If your ex is concerned about the situation, it can be used as a basis for a change in the custody and visitation plan. Any person who lives in the home with the child has an impact. If he harms your child, creates a bad influence, creates a hostile environment, or disrupts your child’s life, it would be cause for concern and something a court would be interested in hearing about.

The thing to remember is that you are not just making choices for yourself, but for your child as well. The home environment has a huge impact on your child and your responsibility is to create a home that is beneficial to your child, first and foremost.

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You Fed Him WHAT? Special Diets and Co-Parenting Solutions

photo by nuttakit

photo by nuttakit

If you’re one of the many parents raising a child with a food allergy or special diet needs, the thought of sending your child off with your ex for visitation or parenting time may make your stomach clench with worry. Will the other parent make sure he stays away from dangerous food items? Will the other parent be as vigilant as you are to follow your child’s special diet? These concerns are real, particularly when food choices can be so confusing with so many potentially serious consequences. Follow these steps to ensure your child’s needs are met while with the other parent.

Educate

The very first step is to educate the other parent. Ask him to come to a doctor or nutritionist appointment with you and your child, or offer to set one up at his convenience. The most important thing you can do is have a professional stress the importance of your child’s diet and lay out all the dos and don’ts associated with food. You might be able to tell your ex everything he needs to know, but it’s all going to carry more weight coming from a professional in a position of authority. It’s very important that the medical professional tell your ex what the consequences are of NOT following the prescribed diet, so he cannot just brush off the advice.

Reinforce

Provide your ex with a clearly written sheet of dos and don’ts. For example, if you child is a celiac, you could print out a list from the internet detailing surprising foods that often have hidden gluten. If your child is allergic to tree nuts, a list of unexpected places those can be found would be helpful. The same goes for lactose intolerance or other allergies. A list of no-no foods is very helpful, but also make a list of foods, brands, and products that are safe for your child to eat, particularly if you have your child on a diet such as one to control or reverse autism. Remind your ex that he must be ever vigilant when eating at restaurants or at other people’s homes with your child. Teach him how to ask – and what to ask– about food that is being offered to your child. Sow him how to read labels when shopping. Give suggestions about what alternatives to offer your child when she wants something she can’t have. In the beginning, it may even be necessary for you to pack a bag with some food items to be certain your ex has some products available, just in case.

Follow Up

In many cases, all of this will be enough to keep your child safe. In some cases though, the other parent can make things difficult. It’s a good idea to ask about what your child has eaten while away. Red flags are statements like “My mom fed him something,” or “We just ate at X restaurant.” That’s not enough information for either of you! If you have real doubts about your ex’s ability to stay on track with your child’s diet, start a food log and send it along on visitation, asking your ex to fill it out. To make things a bit less confrontational, fill out the log for when your child is with you as well. This way it will seem like a joint effort and your log entries will provide an excellent model for your ex to follow.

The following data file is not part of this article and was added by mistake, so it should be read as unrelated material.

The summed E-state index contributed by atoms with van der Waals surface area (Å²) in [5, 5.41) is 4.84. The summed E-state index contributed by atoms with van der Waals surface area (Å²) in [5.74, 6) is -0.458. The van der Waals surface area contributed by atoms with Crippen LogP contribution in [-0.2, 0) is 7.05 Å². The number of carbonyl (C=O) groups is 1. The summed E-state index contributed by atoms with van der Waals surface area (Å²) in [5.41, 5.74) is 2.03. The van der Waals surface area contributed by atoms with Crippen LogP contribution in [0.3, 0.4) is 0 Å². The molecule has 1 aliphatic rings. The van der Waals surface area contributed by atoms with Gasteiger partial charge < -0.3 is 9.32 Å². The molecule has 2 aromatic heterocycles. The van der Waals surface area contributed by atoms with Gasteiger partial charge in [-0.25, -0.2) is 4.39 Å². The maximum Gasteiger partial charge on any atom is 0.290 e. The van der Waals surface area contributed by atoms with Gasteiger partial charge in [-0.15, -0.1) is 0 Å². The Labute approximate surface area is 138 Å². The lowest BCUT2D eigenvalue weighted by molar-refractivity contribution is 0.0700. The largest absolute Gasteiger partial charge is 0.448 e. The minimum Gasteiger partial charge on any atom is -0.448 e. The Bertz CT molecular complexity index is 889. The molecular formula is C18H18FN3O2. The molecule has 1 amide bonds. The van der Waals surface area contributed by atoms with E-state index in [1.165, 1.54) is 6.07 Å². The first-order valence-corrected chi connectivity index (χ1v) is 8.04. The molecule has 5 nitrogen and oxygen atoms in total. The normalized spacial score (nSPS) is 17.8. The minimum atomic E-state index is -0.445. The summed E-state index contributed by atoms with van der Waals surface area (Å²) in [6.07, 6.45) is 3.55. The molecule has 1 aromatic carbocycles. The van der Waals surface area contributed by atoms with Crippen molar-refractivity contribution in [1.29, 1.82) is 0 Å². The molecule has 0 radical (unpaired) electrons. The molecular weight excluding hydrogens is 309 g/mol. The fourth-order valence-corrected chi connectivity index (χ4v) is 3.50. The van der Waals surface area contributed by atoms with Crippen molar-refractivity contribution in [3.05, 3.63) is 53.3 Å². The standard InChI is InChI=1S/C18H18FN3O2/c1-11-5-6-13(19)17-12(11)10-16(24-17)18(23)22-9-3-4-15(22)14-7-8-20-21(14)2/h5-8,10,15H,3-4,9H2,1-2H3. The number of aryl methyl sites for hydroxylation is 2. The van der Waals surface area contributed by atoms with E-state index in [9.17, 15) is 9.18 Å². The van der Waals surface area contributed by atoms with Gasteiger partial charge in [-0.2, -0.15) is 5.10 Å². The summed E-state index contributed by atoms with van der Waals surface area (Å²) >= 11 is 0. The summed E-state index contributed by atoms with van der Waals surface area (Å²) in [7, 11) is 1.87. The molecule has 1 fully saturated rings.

Empower Your Child

If your child is old enough, you can educate him or her about what he and can’t eat. You are probably already doing this, but many children would not think to question choices a parent is making for them, so make sure your child understands that the diet comes first, no matter what anyone, even a parent, says.

Non-Cooperation

If you have an ex who either does not believe the special diet is important or who seems to be unable to follow it out of laziness or even just to spite you, you need to take action. Document what is happening (make dated notes about interference with the diet, as well as the consequences your child experiences). Then go back to court. Depending on your situation, you can ask for a few different things. Some parents just need a judge to tell them they have to follow the diet (but you may need a doctor to testify about the importance of it). It may be enough to have your custody order modified to include a directive that both parents follow the recommendations of the child’s doctor about diet. If that isn’t going to do it, you can ask to have visitation modified so that your child is not with your ex at meals or so that your ex has supervised visitation, where another responsible adult is present and can make sure the diet is being followed.

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Marital Infidelity Affects Children

photo by Arvind Balaraman

The reasons for your divorce or break up are between you and your spouse, but even if you try to keep infidelity under wraps and your divorce is not front page headlines, it still has an impact on your kids. Even if you don’t tell your kids about infidelity, they are likely to find out if they are old enough to understand, simply by overhearing arguments between parents or conversations you have with other people. Kids react in individual ways, but the following reactions are almost universal.

Embarrassment

Kids whose parents are unfaithful often feel deeply shamed by the situation. A parent has done something that deeply hurt the other parent, and which is considered a no-no by society. Kids are afraid people will talk about the situation and that by being part of the family your child will be tainted by association.

Confusion

Kids are expected to follow the rules, so why can parents break them? That is a question kids ask themselves or even you, as they try to work their way through the situation. It’s not uncommon for children to react by testing the rules themselves to see what they can get away with.

Disgust